[0098] For an easy access of patients, the coils of the gradients can be arranged pivotably, so that they could open like doors to the examination areas. This has the advantage that the gradient system 6 could be used as blinds, as well.

[0099] The invention and embodiments can also be described as:
  1. 1. A magnet system for a magnetic resonance imaging system 1 comprising a basic field magnet 4 and a gradient system 6, wherein coils of the gradient system 6 are positioned outside the area of a predefined basic magnetic field B0 of the basic field magnet 4.
  2. 2. The magnet system according to bullet point 1, wherein the coils positioned outside the area of a predefined basic magnetic field B0 of the basic field magnet 4 are gradient coils 6x, 6z, especially gradient coils 6x, 6z for all three coordinate axes x, y, z, and preferably shim coils and/or coils generating non-linear encoding fields and/or dynamic field cycling coils for multi-dimensional spatial signal encoding and accelerated signal acquisition.
  3. 3. The magnet system according to one of the preceding bullet points, wherein the basic field magnet 4 is a C-shaped magnet and coils of the gradient system 6 are arranged in the region of a pole shoe 4a of the basic field magnet 4 or such that the pole shoes 4a of the basic field magnet 4 lie between two coils of the gradient system 6.
  4. 4. The magnet system according to one of the preceding bullet points, wherein the basic field magnet 4 has a toroidal field distribution and preferably two or more examination areas E, preferably wherein the basic field magnet coils 4b are arranged in a star shape.
  5. 5. The magnet system according to one of the preceding bullet points, wherein the basic field magnet 4 comprises a magnet yoke 4c and coils of the gradient system 6 are arranged such that their field couples into the magnet yoke 4c,
    preferably wherein the distance between the magnet yoke 4c and each of the respective coils of the gradient system 6 is less than 2 cm, particularly preferably wherein the respective coils are in contact with the magnet yoke 4c.
  6. 6. The magnet system according to one of the preceding bullet points, wherein the coils of the gradient system 6 are planar coils preferably in a parallel arrangement.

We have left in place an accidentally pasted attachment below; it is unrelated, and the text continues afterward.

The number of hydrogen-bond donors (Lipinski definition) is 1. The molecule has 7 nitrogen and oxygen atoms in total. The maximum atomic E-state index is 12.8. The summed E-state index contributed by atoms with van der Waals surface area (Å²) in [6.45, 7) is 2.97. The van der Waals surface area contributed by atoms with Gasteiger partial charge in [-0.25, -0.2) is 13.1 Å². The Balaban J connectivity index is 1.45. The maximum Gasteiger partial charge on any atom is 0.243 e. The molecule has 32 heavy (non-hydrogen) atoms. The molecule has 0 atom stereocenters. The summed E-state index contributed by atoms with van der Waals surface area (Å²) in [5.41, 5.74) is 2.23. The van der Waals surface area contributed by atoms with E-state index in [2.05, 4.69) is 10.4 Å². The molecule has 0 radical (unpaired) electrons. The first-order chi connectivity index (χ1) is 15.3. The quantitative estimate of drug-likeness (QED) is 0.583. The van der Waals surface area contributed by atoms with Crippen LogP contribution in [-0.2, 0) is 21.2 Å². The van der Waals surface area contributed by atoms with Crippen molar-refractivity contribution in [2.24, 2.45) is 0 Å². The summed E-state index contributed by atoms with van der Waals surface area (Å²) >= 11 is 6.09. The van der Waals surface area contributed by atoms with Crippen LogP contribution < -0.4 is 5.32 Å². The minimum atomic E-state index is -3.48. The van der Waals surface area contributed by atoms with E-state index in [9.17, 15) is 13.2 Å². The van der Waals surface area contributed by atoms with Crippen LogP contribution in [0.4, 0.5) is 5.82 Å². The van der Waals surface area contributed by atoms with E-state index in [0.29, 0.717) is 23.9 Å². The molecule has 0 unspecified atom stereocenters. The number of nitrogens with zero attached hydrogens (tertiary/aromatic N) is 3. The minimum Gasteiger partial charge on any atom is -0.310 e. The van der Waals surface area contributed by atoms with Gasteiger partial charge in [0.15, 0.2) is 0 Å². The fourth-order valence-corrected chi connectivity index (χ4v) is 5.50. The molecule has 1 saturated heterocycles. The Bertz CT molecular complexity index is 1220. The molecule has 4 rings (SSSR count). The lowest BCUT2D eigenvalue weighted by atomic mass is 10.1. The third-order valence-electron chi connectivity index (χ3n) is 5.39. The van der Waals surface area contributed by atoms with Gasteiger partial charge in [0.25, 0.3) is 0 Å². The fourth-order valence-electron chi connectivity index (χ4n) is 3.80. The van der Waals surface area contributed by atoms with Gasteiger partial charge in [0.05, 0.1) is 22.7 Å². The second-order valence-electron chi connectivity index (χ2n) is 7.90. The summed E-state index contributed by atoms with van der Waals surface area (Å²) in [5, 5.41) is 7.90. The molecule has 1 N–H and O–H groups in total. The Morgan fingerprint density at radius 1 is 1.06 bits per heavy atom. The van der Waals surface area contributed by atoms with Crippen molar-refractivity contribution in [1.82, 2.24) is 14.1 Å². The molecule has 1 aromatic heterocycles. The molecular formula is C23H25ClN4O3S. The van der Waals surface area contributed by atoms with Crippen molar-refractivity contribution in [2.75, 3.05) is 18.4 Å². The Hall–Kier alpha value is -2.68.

7. 7. The magnet system according to one of the preceding bullet points, wherein the coils of the gradient system 6 are placed symmetrically related to an examination area E inside the predefined basic magnetic field B0 of the basic field magnet 4.
  8. 8. The magnet system according to one of the preceding bullet points, wherein coils of the gradient system 6 are mechanically decoupled from the basic field magnet 4,
    preferably wherein the coils are movable relative to the basic field magnet 4, especially by an actuator arm 20.
  9. 9. The magnet system according to one of the preceding bullet points, wherein the basic field magnet 4 is arranged between coils of the gradient system 6, wherein the distance between these coils is preferably larger than the dimensions of the basic field magnet 4.
  10. 10. The magnet system according to one of the preceding bullet points, wherein the basic field magnet 4 is shaped such that it fits the target anatomy, preferably wherein the basic field magnet 4 is shaped like an open segment of a torus or cylinder for examination of extremities or shaped like a bicycle seat or a saddle for prostate exams.
  11. 11. The magnet system according to one of the preceding bullet points, wherein the gradient system 6 comprises a cooling system that is also arranged outside the area of a predefined basic magnetic field B0 of the basic field magnet 4.
  12. 12. The magnet system according to one of the preceding bullet points, wherein the coils of the gradient system 6 are arranged in a pivotable way, especially such that that they can be moved like a door, preferably wherein the coils of the gradient system 6 are planar coils and especially comprising a full faced cover so that they are designed to act as a blind.
  13. 13. A gradient system 6 for a magnet system according to one of the preceding bullet points, comprising coils of the gradient system 6 that are designed to be arranged outside the area of a predefined basic magnetic field B0 of a basic field magnet 4.
  14. 14. A magnetic resonance imaging system 1 comprising a magnet system according to one of the bullet points 1 to 12.
  15. 15. The magnetic resonance imaging system designed for examining the head and/or the prostate and/or extremities and/or animals and/or neonates, preferably designed for dental imaging and/or designed for an examination of a body part of the group comprising brain, wrist, elbow, foot, ankle, knee, breast and prostate of a patient.